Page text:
When Jim Jarmusch is on form he makes films like no-one else, so individual, so striking and so memorable. With The Limits of Control, Jarmusch has easily made his best film since the seminal Dead Man (1995) and it once again feels as if we have the true king of the alternative cinema scene back with a classic bit of filmmaking.
To breakdown the plot of The Limits of Control, would be like unwrapping a riddle that’s wrapped in an enigma, the film transcends conventional narrative and is more about atmosphere and intrigue, than story and plot development. Watching Jarmusch’s film reminded me of an old quote about Jazz musicians, “It’s not the notes you play, it’s the notes you don’t play” and with his latest feature, the cult director manages to say so much by having his characters say so little.
In essence the movie focuses on the Lone Man (Isaach De Bankolé, the coolest, smoothest, most smartly dressed man you’ll seen on screen this year, if not this decade), a hit man sent to Spain to follow a treasure-hunt like trail of coded messages to his target. It almost seems that with the character of the Lone Man, Jarmusch is finally trying to erase the disappointing Ghost Dog: The Way of the Samurai from our (and maybe his) memory. Where Forest Whitaker’s overweight, philosophy spouting, Samurai hit man just didn’t seem very believable, Bankole’s sharply dressed, steely faced hit man of little words, seems not only plausible but downright menacing at times.
It’s a film of very little dialogue, Jarmusch instead uses a sprawling soundtrack (reminiscent of Dead Man), Bankolé’s strong face and Christopher Doyle’s striking cinematography, to paint his vivid picture.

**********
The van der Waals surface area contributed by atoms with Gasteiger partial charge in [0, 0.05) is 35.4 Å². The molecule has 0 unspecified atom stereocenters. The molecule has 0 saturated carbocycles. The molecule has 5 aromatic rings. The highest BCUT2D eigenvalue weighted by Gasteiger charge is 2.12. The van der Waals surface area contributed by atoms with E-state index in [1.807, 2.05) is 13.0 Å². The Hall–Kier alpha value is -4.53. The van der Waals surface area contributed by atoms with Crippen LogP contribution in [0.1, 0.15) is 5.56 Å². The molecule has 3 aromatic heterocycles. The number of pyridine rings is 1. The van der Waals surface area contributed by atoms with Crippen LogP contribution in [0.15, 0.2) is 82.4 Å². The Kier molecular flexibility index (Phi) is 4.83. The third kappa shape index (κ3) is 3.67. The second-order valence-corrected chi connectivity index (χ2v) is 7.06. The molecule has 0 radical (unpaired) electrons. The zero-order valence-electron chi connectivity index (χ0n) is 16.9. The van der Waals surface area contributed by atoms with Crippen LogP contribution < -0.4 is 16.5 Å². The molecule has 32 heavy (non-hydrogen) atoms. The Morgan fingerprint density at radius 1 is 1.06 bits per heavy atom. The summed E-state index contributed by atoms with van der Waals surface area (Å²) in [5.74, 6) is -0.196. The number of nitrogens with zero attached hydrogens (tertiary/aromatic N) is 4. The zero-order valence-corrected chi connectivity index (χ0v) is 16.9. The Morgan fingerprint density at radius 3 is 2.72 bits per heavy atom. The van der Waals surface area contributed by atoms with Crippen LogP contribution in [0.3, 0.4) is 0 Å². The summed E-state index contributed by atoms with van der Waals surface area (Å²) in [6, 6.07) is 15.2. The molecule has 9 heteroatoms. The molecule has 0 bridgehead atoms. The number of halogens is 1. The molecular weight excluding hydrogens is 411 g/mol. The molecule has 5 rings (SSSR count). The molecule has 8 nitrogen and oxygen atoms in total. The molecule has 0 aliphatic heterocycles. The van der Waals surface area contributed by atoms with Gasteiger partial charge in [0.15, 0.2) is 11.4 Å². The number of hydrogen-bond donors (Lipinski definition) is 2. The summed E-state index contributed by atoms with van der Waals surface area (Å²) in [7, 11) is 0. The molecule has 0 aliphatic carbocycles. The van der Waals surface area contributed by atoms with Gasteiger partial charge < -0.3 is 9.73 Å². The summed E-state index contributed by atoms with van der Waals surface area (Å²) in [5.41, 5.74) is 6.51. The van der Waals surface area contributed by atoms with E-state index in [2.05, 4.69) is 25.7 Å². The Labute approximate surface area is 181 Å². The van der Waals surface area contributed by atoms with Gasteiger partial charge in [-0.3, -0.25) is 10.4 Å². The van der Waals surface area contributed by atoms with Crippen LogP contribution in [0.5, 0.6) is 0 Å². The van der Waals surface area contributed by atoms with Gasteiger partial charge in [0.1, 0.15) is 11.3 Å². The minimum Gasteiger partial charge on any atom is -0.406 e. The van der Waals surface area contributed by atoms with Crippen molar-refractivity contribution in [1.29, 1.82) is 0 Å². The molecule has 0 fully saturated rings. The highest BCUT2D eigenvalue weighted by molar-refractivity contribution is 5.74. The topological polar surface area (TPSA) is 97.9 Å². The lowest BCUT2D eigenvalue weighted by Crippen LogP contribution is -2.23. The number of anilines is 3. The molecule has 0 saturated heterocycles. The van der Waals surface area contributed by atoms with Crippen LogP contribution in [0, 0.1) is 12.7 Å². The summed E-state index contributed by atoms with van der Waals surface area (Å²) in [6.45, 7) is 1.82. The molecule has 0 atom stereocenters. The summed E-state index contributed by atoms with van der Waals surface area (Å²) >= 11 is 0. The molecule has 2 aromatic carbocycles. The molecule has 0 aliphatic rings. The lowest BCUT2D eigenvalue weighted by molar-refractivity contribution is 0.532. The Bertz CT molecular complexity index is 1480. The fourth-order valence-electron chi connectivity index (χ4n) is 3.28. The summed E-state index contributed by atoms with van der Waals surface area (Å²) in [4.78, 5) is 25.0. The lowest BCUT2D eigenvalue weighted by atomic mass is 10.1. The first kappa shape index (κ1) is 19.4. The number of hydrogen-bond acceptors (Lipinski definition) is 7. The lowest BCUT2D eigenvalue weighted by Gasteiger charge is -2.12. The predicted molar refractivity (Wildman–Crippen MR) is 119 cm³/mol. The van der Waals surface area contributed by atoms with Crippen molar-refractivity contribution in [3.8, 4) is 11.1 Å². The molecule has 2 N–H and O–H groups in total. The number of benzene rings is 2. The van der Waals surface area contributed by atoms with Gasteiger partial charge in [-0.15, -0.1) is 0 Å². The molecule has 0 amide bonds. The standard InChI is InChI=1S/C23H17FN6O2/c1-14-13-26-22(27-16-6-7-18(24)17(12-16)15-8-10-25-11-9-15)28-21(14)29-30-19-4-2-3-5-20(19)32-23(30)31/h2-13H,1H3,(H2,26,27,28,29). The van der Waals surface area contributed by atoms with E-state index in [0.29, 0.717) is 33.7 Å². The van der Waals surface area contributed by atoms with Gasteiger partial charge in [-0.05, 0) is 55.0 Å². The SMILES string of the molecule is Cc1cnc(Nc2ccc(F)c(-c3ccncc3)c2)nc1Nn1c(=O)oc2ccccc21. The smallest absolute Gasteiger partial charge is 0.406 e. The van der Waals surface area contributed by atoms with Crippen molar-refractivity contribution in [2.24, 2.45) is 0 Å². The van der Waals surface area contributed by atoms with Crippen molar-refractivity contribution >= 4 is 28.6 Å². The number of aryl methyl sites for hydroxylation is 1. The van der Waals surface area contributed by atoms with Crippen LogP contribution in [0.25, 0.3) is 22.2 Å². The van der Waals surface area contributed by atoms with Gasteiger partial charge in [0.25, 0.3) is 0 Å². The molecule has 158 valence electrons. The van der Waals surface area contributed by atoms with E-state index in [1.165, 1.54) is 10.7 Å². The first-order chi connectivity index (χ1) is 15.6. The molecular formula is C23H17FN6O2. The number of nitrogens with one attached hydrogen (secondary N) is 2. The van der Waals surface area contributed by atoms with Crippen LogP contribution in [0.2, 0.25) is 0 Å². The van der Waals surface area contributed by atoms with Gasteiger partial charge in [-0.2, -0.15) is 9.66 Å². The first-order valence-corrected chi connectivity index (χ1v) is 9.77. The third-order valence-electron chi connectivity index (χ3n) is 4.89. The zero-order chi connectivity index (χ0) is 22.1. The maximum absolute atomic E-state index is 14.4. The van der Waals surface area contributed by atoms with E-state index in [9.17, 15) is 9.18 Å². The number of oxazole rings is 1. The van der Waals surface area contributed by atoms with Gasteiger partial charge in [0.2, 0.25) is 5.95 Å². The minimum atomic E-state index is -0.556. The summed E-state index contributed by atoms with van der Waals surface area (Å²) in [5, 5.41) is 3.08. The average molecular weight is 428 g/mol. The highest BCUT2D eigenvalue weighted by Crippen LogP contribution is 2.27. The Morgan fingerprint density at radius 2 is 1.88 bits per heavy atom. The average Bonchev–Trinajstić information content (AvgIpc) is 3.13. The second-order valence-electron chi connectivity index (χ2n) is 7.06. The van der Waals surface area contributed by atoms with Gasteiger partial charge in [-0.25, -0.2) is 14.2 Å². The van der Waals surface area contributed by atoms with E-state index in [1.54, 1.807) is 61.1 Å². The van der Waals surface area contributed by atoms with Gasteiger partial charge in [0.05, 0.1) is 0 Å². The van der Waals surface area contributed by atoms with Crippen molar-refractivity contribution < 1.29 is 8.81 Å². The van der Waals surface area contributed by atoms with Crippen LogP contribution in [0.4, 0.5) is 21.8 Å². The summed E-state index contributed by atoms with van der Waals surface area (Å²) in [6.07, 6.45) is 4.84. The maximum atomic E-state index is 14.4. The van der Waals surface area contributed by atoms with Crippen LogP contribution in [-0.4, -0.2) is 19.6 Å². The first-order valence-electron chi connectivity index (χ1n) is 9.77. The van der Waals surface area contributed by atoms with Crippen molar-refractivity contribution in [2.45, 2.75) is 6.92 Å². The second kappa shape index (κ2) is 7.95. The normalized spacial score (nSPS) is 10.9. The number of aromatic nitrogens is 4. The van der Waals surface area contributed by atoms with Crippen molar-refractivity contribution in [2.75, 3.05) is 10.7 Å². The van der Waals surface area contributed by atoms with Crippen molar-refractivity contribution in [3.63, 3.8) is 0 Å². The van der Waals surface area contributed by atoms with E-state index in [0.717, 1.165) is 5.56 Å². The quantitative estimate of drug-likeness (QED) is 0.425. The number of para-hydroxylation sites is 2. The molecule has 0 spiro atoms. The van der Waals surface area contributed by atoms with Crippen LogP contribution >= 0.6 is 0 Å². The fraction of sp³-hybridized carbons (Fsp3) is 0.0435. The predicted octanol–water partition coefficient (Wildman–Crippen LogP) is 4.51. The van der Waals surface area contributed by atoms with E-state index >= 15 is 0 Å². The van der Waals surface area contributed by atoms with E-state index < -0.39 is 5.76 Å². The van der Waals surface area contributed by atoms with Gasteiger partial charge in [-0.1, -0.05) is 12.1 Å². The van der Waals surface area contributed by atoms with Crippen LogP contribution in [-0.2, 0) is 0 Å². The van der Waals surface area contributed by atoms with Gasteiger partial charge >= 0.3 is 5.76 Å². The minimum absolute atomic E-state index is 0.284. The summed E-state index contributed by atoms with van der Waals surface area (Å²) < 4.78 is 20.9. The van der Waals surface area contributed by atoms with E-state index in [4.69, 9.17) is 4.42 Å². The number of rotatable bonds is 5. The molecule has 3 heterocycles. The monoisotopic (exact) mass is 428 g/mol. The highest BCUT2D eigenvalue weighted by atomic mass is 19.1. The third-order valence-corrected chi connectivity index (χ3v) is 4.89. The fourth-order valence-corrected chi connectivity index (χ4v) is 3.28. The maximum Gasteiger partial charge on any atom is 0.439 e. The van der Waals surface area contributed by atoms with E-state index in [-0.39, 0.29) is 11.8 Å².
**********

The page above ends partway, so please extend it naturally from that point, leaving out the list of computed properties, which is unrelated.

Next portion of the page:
The soundtrack, dominated by Boris, Sun O))) and Jarmusch’s own band Bad Rabbit, drones and rumbles through sections of the film, adding a sense of tension and unease. However, the director also isn’t afraid to use silence to his advantage and where not displaying his love and his respect for the movie soundtrack, he lets silence reign.
Another element Jarmusch uses to his advantage are the facial features of lead performer Isaach De Bankolé, whose chiseled good looks and unyielding eyes gives the Lone Man the level of mystery needed to make this film work. It’s one of those roles you can’t imagine anyone else filling and a performance that should elevate Bankolé from bit player to fully fledged leading man.
Christopher Doyle has made a solid name for himself in recent years, working on visually arresting movies with unforgettable images, he has become one of the top names in cinematography. His work with Wong Kar-Wai in particular, landed him critical acclaim and the cinematography for In the Mood for Love won him the Technical Grand Prize at Cannes in 2000. Doyle carries on his good work for avant-garde directors, with this wonderful piece of cinematography that complements Jarmusch’s writing idyllically. Doyle’s camera loves it’s environments and locations and seems to always find the best position or angle to perfectly set the scene or frame a character. The combination of Doyle and Jarmusch is surely one all us cinephiles have been waiting for.
I’m sure many people will criticize this film for a perceived lack of focus or for being too self-indulgent, with all of it’s film, music, art, literary and philosophy references. However, I think these are only apparent weaknesses, if you miss the whole tone of Jarmusch’s latest feature and instead of admiring his education and passion for the arts, you mistake it as a self-congratulatory pat on the back. The director references everything from William S. Burroughs with it’s title, Arthur Rimbaud with it’s opening quote and more directly, John Boorman with it’s visual style. It’s almost as if he is saying, if you like my work, maybe you should check this out (he’s like a filmic version of the Genius bar in iTunes).
“The best films are like dreams you’re never sure you really had,” the character Blondie proclaims in a one sided conversation with the Lone Man. Well if that’s true, I’m really hoping this dream is recurring.